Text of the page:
FIG. 2 is a side view of the embodiment of FIG. 1.

FIG. 3 is a partially cut-away side view of a first embodiment of an outflow valve gasket according to the present invention.

FIG. 4 is a partially cut-away side view of a second embodiment of an outflow valve gasket according to the present invention.

FIG. 5 is a partially cut-away side view of a third embodiment of an outflow valve gasket according to the present invention.

FIG. 6 is a partially cut-away side view of a fourth embodiment of an outflow valve gasket according to the present invention.

FIG. 7 is a partially cut-away side view of a fifth embodiment of an outflow valve gasket according to the present invention.

FIG. 8 is a partially cut-away side view of a sixth embodiment of an outflow valve gasket according to the present invention.

DETAILED DESCRIPTION OF THE DEPICTED EMBODIMENTS

Various embodiments of the present invention provide sealing systems for use with many types of toilet tank outflow valve systems, including but not limited to the single and dual flush-volume toilet tank outflow valve systems disclosed in U.S. Pat. No. 6,637,042 to Hand, the disclosure of which is hereby incorporated by reference. Furthermore, various embodiments of the sealing system configurations offer improved durability, functionality, replaceability, and retrofitability compared to known dual valve assemblies.

A first embodiment of an outflow valve system according to the present invention is shown generally at 10 in FIG. 1 as a single flush-volume flapper-type outflow valve system, positioned in a toilet tank 12. Outflow valve system 10 includes a base 14 with which it may be mounted to the inside of toilet tank 12. An outflow tube section 16 extends upwardly from base 14, and a flush valve 18 is coupled to the outflow tube section adjacent the bottom of the interior of toilet tank 12. Flush valve 18 is configured to empty essentially all water from toilet tank 12 when opened. An overflow tube section 20 is coupled to outflow tube section 16. Outflow valve system 10 also includes a toilet bowl refill tube 24 configured to refill a toilet bowl after a flush.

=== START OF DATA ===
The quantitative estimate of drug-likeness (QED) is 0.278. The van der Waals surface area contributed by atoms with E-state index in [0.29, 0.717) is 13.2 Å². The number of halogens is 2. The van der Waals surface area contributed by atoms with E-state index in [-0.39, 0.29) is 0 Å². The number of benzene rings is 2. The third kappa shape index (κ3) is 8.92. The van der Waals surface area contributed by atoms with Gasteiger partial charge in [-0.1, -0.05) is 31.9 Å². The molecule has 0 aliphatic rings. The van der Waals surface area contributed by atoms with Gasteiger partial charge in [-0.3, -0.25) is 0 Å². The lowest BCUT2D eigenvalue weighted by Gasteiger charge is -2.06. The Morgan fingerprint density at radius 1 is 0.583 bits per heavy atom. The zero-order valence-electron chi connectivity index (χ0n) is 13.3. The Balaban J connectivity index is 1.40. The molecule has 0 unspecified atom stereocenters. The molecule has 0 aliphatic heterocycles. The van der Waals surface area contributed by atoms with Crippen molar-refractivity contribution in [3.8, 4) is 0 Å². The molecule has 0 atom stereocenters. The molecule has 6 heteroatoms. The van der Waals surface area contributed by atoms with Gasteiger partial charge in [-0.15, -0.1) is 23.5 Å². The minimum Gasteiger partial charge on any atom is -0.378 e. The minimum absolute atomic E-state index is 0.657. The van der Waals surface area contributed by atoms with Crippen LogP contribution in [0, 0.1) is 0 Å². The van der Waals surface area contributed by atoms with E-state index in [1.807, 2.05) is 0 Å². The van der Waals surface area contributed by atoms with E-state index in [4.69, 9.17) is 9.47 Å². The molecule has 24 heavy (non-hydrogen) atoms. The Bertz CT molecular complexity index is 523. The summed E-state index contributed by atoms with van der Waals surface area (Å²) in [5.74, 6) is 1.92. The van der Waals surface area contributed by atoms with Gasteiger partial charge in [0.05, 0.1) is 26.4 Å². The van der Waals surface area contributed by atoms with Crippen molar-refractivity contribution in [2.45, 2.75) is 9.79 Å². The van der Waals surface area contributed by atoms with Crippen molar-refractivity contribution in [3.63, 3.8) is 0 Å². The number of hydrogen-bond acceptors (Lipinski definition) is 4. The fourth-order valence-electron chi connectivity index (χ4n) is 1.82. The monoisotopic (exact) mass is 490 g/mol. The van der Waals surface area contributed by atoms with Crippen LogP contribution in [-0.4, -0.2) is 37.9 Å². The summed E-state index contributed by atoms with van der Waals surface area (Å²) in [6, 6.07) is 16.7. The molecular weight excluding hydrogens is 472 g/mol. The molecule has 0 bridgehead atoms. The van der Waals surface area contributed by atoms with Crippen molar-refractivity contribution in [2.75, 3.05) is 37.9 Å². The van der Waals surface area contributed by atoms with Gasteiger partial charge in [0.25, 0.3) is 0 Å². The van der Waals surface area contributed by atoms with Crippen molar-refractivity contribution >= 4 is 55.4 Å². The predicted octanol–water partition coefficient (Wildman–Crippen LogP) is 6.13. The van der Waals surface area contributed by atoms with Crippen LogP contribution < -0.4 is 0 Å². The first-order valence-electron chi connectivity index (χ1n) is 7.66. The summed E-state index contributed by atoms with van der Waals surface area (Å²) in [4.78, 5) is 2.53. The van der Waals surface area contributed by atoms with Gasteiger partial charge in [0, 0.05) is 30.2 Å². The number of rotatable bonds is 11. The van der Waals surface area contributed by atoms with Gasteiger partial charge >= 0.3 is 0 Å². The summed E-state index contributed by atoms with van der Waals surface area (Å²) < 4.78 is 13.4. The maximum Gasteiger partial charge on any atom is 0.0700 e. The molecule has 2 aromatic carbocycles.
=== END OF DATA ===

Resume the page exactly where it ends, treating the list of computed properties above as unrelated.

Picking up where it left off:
FIG. 1 also shows an example of a suitable setup for the operation of valve system 10 in a toilet. Flush valve 18 is attached to a single flush wand 26 operated by a handle 28. Flush valve 18 is connected to the flush wand with a chain or cord 32, which may have an adjustable amount of slack.

FIGS. 2 shows outflow valve system 10 in more detail. As mentioned above, outflow valve system 10 includes a base 14 configured to couple the valve assembly 10 to a bottom 40 of toilet tank 12 and to pass water out of the toilet tank via an outflow hole 43. In the depicted embodiment, base 14 takes the form of a spud, but it will be appreciated that base 14 may have any other suitable configuration. Base 14 includes a threaded portion 42 that fits through toilet tank outflow hole 43, and is secured to bottom 40 of toilet tank 12 with a nut 44. The connection may be sealed with a gasket 46. Gasket 46 forms an improved seal with tank bottom 40 compared to known gaskets, as discussed in more detail below with regard to FIG. 3.

Outflow tube section 16 is connected to base 14, and includes a hollow upright portion 48 to which overflow tube section 20 is coupled. Outflow tube section 16 also includes a side tube 50 extending away from upright portion 48, which connects flush valve 18 to upright portion 48. Side tube 50 may have any suitable configuration, and may be positioned at any desired location on outflow tube section 16. In the depicted embodiment, side tube 50 is oriented generally parallel to toilet tank bottom 40, and is positioned directly adjacent the toilet tank bottom. This places the lower edge of the lip 52 of valve 18 close to the bottom of toilet tank, and thus permits essentially all of the water to drain from the tank when the high volume flush valve is opened. However, it can also be placed directly touching tank bottom 40, or several inches above tank bottom 40. While flush valve 18 is connected to upright portion 48 with lower side tube 50 in the depicted embodiment, it will be appreciated that the flush valve may also be attached directly to the side of upright portion 48, without the use of lower side tube 50.